The Future of the IT Industry

July 6th, 2011 | Industry News | No Comments »

shutterstock_58262788

We’re talking about far future. Like 25 years from now. Considering that 25 years ago, no one knew what the Internet was, it’s safe to say that few people can make any realistic predictions about what technology and the IT industry will look like more than two decades from today.

But we can dream. And we can take a look at the generation who will be in their prime 25 years from now; namely, those clumsy, runny-nosed, giggling kids who currently happen to be somewhere in the K-12 education process.

Technology in Schools

Teachers across the nation and globe are reinventing their classrooms to better reflect the 21st Century. It’s a challenging and slow paradigm shift, necessitated by the overwhelming impact that the current technological revolution is having on society.

What do these changes look like? You name it. Laptops, notebooks, tablets, iPods, eReaders, specialized education software, blogs, social media, video chat, apps, and more.

Organizations like the Texas Computer Education Association are highly focused on integrating technology into classrooms, and are working with administrators and teachers to do so.

Executive Director of TCEA, Lori Gracey, says, “we have recently seen an explosive growth in the ability of young children to manipulate intelligent devices, including smartphones and tablet computers.” Children can run applications and programs at a much younger age than anyone ever expected, Gracey adds.

After Graduation

Even the youngest of leaders in the tech scene right now were not born into technology like today’s youngsters. Instead, they discovered the Internet at the same time as their parents, at ages 5, 10, or 15. But for today’s 5, 10, and 15 year olds, the Internet is as natural as breathing.

So how will this affect the future of IT? As IT Manager Patrick Mitchell, from Best Essay Help, comments, the answer is “easy and straightforward: as more and more people deal with technology from early childhood, there’s a bigger chance of innovation to popup.”

And that’s putting it lightly.

Growing Up

The past two decades have brought many technological innovations, changing the way we function in everyday life. And while new tech innovation will likely continue at an impressive rate, it’s also a safe bet that there will be a greater focus on user interface.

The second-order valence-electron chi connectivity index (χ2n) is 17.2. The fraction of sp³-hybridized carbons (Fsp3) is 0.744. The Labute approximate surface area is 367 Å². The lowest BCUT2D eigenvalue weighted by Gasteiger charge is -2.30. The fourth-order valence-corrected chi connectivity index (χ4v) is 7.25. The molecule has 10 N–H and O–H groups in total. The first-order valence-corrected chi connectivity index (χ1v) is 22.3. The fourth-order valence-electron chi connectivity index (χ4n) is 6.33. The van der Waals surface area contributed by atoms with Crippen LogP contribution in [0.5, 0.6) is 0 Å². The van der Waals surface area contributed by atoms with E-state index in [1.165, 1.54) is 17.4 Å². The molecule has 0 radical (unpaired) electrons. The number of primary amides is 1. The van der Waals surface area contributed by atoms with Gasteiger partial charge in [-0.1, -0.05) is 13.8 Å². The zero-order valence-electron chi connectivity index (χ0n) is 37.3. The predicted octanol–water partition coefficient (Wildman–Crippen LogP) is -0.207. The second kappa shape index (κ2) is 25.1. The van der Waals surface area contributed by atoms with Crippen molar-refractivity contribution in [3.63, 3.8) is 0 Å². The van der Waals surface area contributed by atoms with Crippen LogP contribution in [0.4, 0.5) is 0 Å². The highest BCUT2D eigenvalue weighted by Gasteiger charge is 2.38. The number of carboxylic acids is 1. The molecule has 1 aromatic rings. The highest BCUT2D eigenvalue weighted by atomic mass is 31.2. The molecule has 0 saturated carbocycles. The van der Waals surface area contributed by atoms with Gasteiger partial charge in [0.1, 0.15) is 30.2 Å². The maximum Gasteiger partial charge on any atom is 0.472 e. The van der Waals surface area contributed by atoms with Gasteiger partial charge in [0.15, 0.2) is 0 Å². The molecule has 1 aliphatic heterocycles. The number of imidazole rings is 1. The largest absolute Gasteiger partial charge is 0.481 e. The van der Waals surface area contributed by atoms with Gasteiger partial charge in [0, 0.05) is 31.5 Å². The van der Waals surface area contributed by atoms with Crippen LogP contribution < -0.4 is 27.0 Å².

It’s a typical process: first there is an invention, and only after that is the invention reworked to better fit into our lives. You can look at any technology for easy examples of this, be it cars, phones, music and more.

We’ve seen the beginning of this in recent years, a great example being the smartphone, integrating technology into more and more of our lives. But it’s probable that the next 25 years will bring this kind of integration and intense user interface and design to an extreme.

Project Manager Brian Gier agrees, saying, “Networks will become self-healing fabric stitched together by self-powered devices all communicating, updating, and notifying each other and ourselves… interfaces as we know them will cease to exist when the device become part of us.”

A recent article from UX Magazine, by Scott Jensen, states that the smart devices of today are just the beginning; “key chains, credit cards, headsets, head-mounted displays, smart jewelry…even smart blenders and knife sharpeners are not far behind.”

Jensen goes on to say that the process of choosing a computer and then buying hoards of software and applications on top of that will soon be obsolete, replaced by a model “in which people work with multiple devices on the same data, usually through the cloud.”

Certainly, the concept of the cloud has a lot of potential and will likely take directions we could never even imagine. And once again, this is sure to be just the beginning. Can you imagine what technology will look like in 25 years?

From Tots to Techies

With their tiny hands digging into technology from day one, today’s children will definitely rearrange the world into a future we cannot possibly predict.

Heidi Siwak, a 6th grade teacher who has created a website dedicated to her 21st century classroom, puts it perfectly: these children are building “digital footprint[s]” and the consequences of that will be great.

What do you think? How will today’s children use technology to change our future?

-By Clare Saumell

Comments